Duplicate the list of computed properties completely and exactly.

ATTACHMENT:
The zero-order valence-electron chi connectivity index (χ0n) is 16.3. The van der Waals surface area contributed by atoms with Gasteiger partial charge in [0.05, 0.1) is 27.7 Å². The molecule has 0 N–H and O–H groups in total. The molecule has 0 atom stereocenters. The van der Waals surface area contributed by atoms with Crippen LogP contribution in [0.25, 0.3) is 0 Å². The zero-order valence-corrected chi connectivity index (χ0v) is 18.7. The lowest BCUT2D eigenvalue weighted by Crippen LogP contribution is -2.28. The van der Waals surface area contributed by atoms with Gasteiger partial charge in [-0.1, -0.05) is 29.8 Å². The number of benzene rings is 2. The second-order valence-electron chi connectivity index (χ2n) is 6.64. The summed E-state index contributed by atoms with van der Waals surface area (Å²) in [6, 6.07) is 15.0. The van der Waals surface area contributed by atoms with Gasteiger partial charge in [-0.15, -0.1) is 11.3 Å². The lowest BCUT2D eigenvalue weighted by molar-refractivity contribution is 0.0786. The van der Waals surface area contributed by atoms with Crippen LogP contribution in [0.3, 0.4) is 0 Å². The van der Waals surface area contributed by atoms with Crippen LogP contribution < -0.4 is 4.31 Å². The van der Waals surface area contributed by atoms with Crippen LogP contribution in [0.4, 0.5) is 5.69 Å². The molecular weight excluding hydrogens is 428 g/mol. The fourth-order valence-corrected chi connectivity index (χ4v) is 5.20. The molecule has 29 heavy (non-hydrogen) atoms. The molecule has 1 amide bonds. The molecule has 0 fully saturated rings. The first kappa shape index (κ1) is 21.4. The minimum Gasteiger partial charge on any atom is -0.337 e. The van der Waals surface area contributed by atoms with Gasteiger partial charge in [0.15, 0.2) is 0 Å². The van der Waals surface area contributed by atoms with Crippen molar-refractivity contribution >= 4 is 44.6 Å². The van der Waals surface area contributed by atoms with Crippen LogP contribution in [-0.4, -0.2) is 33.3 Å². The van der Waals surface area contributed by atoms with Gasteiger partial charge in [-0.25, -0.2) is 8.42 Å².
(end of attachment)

The zero-order valence-electron chi connectivity index (χ0n) is 16.3. The van der Waals surface area contributed by atoms with Gasteiger partial charge in [0.05, 0.1) is 27.7 Å². The molecule has 0 N–H and O–H groups in total. The molecule has 0 atom stereocenters. The van der Waals surface area contributed by atoms with Crippen LogP contribution in [0.25, 0.3) is 0 Å². The zero-order valence-corrected chi connectivity index (χ0v) is 18.7. The lowest BCUT2D eigenvalue weighted by Crippen LogP contribution is -2.28. The van der Waals surface area contributed by atoms with Gasteiger partial charge in [-0.1, -0.05) is 29.8 Å². The number of benzene rings is 2. The second-order valence-electron chi connectivity index (χ2n) is 6.64. The summed E-state index contributed by atoms with van der Waals surface area (Å²) in [6, 6.07) is 15.0. The van der Waals surface area contributed by atoms with Gasteiger partial charge in [-0.15, -0.1) is 11.3 Å². The lowest BCUT2D eigenvalue weighted by molar-refractivity contribution is 0.0786. The van der Waals surface area contributed by atoms with Crippen LogP contribution in [0.3, 0.4) is 0 Å². The van der Waals surface area contributed by atoms with Crippen LogP contribution < -0.4 is 4.31 Å². The van der Waals surface area contributed by atoms with Crippen LogP contribution in [0.4, 0.5) is 5.69 Å². The molecular weight excluding hydrogens is 428 g/mol. The fourth-order valence-corrected chi connectivity index (χ4v) is 5.20. The molecule has 29 heavy (non-hydrogen) atoms. The molecule has 1 amide bonds. The molecule has 0 fully saturated rings. The first kappa shape index (κ1) is 21.4. The minimum Gasteiger partial charge on any atom is -0.337 e. The van der Waals surface area contributed by atoms with Gasteiger partial charge in [0.15, 0.2) is 0 Å². The van der Waals surface area contributed by atoms with Crippen molar-refractivity contribution >= 4 is 44.6 Å². The van der Waals surface area contributed by atoms with Crippen LogP contribution in [-0.4, -0.2) is 33.3 Å². The van der Waals surface area contributed by atoms with Gasteiger partial charge in [-0.25, -0.2) is 8.42 Å².